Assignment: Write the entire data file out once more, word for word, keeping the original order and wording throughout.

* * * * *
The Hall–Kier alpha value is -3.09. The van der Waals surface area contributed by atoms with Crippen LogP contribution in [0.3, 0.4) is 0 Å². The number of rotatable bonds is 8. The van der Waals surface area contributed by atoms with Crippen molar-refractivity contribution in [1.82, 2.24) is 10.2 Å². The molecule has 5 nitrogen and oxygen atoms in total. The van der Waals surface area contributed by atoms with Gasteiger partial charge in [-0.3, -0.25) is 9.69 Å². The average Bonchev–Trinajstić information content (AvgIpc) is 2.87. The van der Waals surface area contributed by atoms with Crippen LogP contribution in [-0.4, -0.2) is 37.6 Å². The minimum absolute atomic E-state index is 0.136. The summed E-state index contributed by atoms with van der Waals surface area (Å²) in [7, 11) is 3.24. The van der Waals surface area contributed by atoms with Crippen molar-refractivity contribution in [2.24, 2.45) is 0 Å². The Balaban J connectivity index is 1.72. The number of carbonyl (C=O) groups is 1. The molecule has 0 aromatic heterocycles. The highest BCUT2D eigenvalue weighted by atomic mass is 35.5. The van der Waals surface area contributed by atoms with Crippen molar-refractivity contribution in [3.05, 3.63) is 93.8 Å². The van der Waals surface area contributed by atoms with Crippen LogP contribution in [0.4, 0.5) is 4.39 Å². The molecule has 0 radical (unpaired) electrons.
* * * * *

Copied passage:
The Hall–Kier alpha value is -3.09. The van der Waals surface area contributed by atoms with Crippen LogP contribution in [0.3, 0.4) is 0 Å². The number of rotatable bonds is 8. The van der Waals surface area contributed by atoms with Crippen molar-refractivity contribution in [1.82, 2.24) is 10.2 Å². The molecule has 5 nitrogen and oxygen atoms in total. The van der Waals surface area contributed by atoms with Gasteiger partial charge in [-0.3, -0.25) is 9.69 Å². The average Bonchev–Trinajstić information content (AvgIpc) is 2.87. The van der Waals surface area contributed by atoms with Crippen LogP contribution in [-0.4, -0.2) is 37.6 Å². The minimum absolute atomic E-state index is 0.136. The summed E-state index contributed by atoms with van der Waals surface area (Å²) in [7, 11) is 3.24. The van der Waals surface area contributed by atoms with Crippen molar-refractivity contribution in [2.24, 2.45) is 0 Å². The Balaban J connectivity index is 1.72. The number of carbonyl (C=O) groups is 1. The molecule has 0 aromatic heterocycles. The highest BCUT2D eigenvalue weighted by atomic mass is 35.5. The van der Waals surface area contributed by atoms with Crippen molar-refractivity contribution in [3.05, 3.63) is 93.8 Å². The van der Waals surface area contributed by atoms with Crippen LogP contribution in [0.4, 0.5) is 4.39 Å². The molecule has 0 radical (unpaired) electrons.